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Productivity: Accomplish More by Doing Less

Every day, a neighbor walks by my house with his head stuck in a book. I watch as he strolls and reads. I wait for the inevitable fall, yet he never so much as stumbles.

Either the perambulating bookworm is a supertasker — yes, there is such a thing — or he’s tripping and falling out of my line of sight. Here’s a hint that it’s the latter: a bandage around his wrist one day, a wrapped ankle another.

Although we insist otherwise, almost no one, my neighbor included, does two things at once very well. A recent study of multitasking by a University of Utah professor estimated that the percentage of supertaskers, people who excel at doing tasks in tandem, is, at most, 2 percent. That same research found that the more you insist you are great at multitasking, the more likely you are horrible at it. And your car probably has the dents to prove it.

What seems like such a winning idea — getting more done by doing more at once — is an ill-advised strategy. As we’ve read many times, multitasking is dangerous, sometimes deadly. Just check the stats for driving while texting or talking on the phone. It is, studies show, as bad as or worse than driving drunk.

Multitasking also damages our minds. When we multitask, our brain must quickly shift from one thing to another, and that takes a lot of energy and time. So, multitasking depletes us mentally and makes us less efficient.

Multitasking might also be damaging your career and personal life. Travis Bradberry, an author who writes about emotional intelligence, says that fiddling with a phone in a meeting or sending text messages in social settings demonstrates a low level of self-awareness and social awareness. People who are most successful in work and life demonstrate high levels of those two qualities.

Like any habit, multitasking can be hard to break. Taking small steps might be the best way to retrain your brain and point it toward focusing instead of the frenzy.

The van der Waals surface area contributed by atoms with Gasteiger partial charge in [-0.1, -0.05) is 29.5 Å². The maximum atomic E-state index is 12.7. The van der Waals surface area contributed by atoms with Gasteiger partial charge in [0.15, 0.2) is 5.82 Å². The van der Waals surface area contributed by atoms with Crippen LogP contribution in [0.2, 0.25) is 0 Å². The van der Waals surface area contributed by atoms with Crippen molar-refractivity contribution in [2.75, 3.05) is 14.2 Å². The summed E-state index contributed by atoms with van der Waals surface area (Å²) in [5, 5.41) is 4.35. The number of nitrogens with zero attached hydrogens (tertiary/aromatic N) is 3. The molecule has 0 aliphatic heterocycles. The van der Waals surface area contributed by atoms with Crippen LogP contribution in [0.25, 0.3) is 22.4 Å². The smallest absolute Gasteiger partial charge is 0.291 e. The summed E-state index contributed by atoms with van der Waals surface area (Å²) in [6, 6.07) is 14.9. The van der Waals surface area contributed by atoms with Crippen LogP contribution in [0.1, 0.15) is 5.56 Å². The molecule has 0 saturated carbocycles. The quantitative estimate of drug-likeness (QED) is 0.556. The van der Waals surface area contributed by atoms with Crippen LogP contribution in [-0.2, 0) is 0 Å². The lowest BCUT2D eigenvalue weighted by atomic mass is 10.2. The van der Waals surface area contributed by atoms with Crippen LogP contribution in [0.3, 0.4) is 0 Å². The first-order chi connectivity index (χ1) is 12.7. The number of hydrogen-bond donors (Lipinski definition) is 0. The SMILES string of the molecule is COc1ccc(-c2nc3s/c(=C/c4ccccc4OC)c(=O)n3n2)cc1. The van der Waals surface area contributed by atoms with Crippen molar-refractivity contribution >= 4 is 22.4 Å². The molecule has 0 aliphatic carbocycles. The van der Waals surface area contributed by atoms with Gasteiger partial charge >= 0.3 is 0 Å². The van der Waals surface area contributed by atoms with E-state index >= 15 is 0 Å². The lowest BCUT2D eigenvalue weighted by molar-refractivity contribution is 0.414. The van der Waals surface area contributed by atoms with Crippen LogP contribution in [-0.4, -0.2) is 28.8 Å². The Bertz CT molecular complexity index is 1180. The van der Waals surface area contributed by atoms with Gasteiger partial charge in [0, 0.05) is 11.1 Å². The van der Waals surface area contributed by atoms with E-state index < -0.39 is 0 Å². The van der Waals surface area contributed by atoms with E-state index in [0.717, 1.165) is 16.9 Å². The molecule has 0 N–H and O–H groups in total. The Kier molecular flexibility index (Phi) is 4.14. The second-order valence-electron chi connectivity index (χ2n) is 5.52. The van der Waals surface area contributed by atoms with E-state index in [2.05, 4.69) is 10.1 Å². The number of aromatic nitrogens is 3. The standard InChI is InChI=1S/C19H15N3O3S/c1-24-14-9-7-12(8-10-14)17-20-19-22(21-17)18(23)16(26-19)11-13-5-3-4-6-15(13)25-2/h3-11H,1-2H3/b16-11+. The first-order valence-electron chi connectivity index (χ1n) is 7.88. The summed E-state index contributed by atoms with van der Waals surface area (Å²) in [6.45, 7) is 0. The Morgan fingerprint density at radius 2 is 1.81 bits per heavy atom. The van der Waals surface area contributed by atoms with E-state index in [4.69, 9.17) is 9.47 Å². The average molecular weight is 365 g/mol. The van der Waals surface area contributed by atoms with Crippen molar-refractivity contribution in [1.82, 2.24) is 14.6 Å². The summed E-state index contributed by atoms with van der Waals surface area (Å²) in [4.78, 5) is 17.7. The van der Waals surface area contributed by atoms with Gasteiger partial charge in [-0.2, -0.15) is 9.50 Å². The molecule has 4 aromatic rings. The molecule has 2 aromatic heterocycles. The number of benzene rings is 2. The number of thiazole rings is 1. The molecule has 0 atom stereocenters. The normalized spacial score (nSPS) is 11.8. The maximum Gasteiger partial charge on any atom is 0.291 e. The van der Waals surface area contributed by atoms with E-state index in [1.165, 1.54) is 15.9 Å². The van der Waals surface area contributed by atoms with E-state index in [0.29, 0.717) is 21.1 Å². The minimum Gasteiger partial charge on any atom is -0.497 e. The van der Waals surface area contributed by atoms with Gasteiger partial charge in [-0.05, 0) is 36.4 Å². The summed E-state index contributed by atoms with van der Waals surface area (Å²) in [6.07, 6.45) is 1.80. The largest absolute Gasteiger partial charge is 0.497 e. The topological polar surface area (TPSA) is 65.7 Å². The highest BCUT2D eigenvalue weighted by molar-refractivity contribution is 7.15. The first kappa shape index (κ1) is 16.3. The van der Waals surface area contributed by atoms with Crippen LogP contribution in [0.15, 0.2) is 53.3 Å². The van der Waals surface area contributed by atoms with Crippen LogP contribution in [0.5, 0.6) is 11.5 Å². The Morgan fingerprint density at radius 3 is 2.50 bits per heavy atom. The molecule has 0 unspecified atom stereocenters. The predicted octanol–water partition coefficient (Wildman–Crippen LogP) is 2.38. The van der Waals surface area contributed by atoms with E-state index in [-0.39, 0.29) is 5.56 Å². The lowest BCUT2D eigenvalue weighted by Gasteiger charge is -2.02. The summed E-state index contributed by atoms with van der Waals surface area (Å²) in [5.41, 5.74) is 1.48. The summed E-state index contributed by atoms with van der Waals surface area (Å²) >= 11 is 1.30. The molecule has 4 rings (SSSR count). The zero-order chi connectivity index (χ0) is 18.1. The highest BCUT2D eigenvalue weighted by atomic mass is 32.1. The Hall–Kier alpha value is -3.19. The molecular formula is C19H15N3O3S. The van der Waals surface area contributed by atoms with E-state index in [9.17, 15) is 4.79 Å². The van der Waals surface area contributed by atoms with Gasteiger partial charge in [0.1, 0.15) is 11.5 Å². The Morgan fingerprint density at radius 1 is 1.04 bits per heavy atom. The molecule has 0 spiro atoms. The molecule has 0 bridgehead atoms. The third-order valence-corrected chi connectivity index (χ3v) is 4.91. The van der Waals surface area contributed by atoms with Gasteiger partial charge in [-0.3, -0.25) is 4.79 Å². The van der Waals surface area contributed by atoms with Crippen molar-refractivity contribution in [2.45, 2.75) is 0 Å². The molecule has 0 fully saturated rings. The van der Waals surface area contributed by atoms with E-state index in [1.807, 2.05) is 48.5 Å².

Work in Batches With Breaks

Try focusing on one project for a set period, followed by a short break. To start, it might be 10 or 20 minutes, with a five-minute break to check email or phone messages or get a cup of coffee. Limit yourself to answering only emails and messages that are urgent during these brief breaks. Remember that studies have shown that a “quick response” to an email takes 10 to 20 minutes on average.

After you use batches and breaks, your brain will start to enjoy the accomplishment that comes from focusing on projects to completion. This focus, ultimately, could give you more value in your workplace, according to Cal Newport, a professor from Georgetown University. He told Fast Company, “Shallow tasks like reading and responding to emails or checking social media might prevent you from getting fired, but it’s deep tasks that produce the value and build the skills that get you promoted.” A bonus is that “if you can increase your focus, you’ll get more done in less time,” he said.

Dispense With Distractions

A desk piled with upcoming projects, multiple screens fighting for attention, coworkers chatting or dropping in to catch up: Offices are mined with distractions.

Do all you can to create a distraction-free zone. Clear everything off your desk except the project you are working on. Wear headphones or ear plugs; if you have an office door, close it. Turn off your email and cell phone. Make sure that the only document on your computer screen is for the project you are working on. And then, take it one project at a time.